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Digitizing Logistics Infrastructure – with Kargo Founder and CEO Tiger Fang

· The Boss Interview,Kargo,Sequoia,ZhenFund,Uber

*Podcast available via Spotify (here), Apple Podcasts (here), and more (search The Harbinger VC Podcast)

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Tiger Fang is cofounder and CEO at Kargo Technologies, a Jakarta-based startup that aims to digitize trucking and freight logistics in Indonesia before expanding to other markets in Southeast Asia. Kargo counts among its investors Sequoia Capital, ZhenFund, Intudo Ventures, ATM Capital, Coca-Cola, as well as Uber cofounder Travis Kalanick. Kargo recently raised $31m in its Series A led by Tenaya Capital. With Tiger, we cover his journey over the past decade, initially as Managing Director at Lazada Thailand before joining Uber to manage Western China and Indonesia as General Manager. We then examine Kargo’s solution, discuss how it incorporates into the logistics supply chain, how to develop route and pricing optimization, before shifting to competition and opportunity in the market, and the impact of China on Kargo and the broader SEA ecosystem.

Edited by Henry Gao;

Link to SoundCloud (here), also available via Apple Podcasts, Google Play, etc.

[Editor's note: this interview has been edited and condensed for clarity. The opinions expressed in this article are Tiger’s own and do not reflect the views of Kargo Technologies]



Tiger you’ve been in Southeast Asia for ten years and have seen much of the development since the early days. Could you first share with us a bit more about your experiences to date and you stories in Southeast Asia?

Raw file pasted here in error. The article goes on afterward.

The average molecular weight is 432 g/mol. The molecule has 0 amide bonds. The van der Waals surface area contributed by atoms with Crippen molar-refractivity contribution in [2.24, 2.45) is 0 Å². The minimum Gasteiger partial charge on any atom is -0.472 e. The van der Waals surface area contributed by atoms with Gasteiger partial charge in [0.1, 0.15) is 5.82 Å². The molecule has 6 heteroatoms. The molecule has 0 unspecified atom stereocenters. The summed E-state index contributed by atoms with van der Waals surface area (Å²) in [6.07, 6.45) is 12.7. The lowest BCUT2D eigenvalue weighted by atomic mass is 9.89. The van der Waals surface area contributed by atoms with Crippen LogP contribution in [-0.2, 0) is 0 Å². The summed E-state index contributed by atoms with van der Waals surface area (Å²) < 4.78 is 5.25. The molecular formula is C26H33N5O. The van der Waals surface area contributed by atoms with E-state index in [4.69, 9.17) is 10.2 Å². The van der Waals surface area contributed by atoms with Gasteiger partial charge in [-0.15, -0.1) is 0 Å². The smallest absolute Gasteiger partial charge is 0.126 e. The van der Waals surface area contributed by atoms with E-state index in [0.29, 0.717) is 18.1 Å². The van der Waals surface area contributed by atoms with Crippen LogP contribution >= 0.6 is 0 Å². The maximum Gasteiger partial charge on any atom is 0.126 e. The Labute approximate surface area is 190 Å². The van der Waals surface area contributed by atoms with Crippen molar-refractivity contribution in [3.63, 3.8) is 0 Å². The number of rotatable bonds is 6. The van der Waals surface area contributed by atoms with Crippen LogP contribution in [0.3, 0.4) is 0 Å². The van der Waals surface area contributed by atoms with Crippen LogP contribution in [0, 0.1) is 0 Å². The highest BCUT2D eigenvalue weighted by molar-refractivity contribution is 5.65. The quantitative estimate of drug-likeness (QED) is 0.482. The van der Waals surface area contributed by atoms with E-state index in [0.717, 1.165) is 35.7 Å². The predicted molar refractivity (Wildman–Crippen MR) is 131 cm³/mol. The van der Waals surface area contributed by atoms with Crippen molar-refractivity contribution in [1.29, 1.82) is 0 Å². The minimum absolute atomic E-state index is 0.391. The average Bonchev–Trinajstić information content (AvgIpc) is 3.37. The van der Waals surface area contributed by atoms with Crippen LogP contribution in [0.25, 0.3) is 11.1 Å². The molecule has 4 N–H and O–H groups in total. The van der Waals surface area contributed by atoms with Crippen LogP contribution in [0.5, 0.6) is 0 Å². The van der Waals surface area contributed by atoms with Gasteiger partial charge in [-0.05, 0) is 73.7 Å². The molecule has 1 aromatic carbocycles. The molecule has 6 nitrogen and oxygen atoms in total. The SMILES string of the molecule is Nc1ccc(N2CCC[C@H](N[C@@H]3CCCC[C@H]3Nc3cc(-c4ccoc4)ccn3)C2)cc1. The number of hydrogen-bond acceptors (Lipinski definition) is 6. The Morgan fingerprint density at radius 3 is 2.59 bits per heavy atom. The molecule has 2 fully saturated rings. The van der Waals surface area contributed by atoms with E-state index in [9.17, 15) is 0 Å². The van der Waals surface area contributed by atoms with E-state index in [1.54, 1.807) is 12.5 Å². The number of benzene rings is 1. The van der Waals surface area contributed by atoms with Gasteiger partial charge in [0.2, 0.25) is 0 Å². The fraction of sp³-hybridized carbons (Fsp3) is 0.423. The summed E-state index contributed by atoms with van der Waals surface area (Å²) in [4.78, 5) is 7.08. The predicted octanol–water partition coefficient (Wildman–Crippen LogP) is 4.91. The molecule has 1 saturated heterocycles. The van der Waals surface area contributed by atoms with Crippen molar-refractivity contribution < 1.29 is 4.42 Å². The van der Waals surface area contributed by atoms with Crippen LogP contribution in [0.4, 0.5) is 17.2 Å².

Tiger: I think the story goes back to 2008, best time ever to be in finance when I started my career in New York. I came to Southeast Asia on a backpacking trip and I really liked the vibe here and I met a few folks that were working for Rocket Internet. I connected with them and over the next couple of months I decided to interview for what they were trying to do: an Amazon clone here in Southeast Asia. So I came to Thailand with Lazada around 2010. I took some time to get comfortable with the idea of moving to a foreign country and doing a tech startup. I was supposed to be part of their Business Intelligence unit, since I’m pretty good with Excel and I had to use a lot of financial modeling for my previous job. When I got here, on the first day they told me to go to the outskirt of Bangkok because our logistics was broken and we needed to find and build a warehouse. So I spent the next 3 months on the outskirt of Bangkok helping to set up our first warehouse. I had known nothing about warehouse, [so] I bought some books like Delivering Happiness by Tony Hsieh from Zappos and read online about Amazon and really started from scratch. Back then, there wasn’t a lot of volume in e-commerce in general, so no one had an e-commerce fulfillment experience. We really had to build everything from scratch and I loved it. That was a really crazy 3 months of my life. We were doing a couple hundred orders a week and that was already completely overwhelming the logistics system in Thailand at the time. So we thought about renting our own trucks, we thought about doing last-mile delivery ourselves, and eventually Lazada would do that. They have this logistics express system that they are building. So that was the first story about coming out to Southeast Asia. I really loved that zero-to-one experience.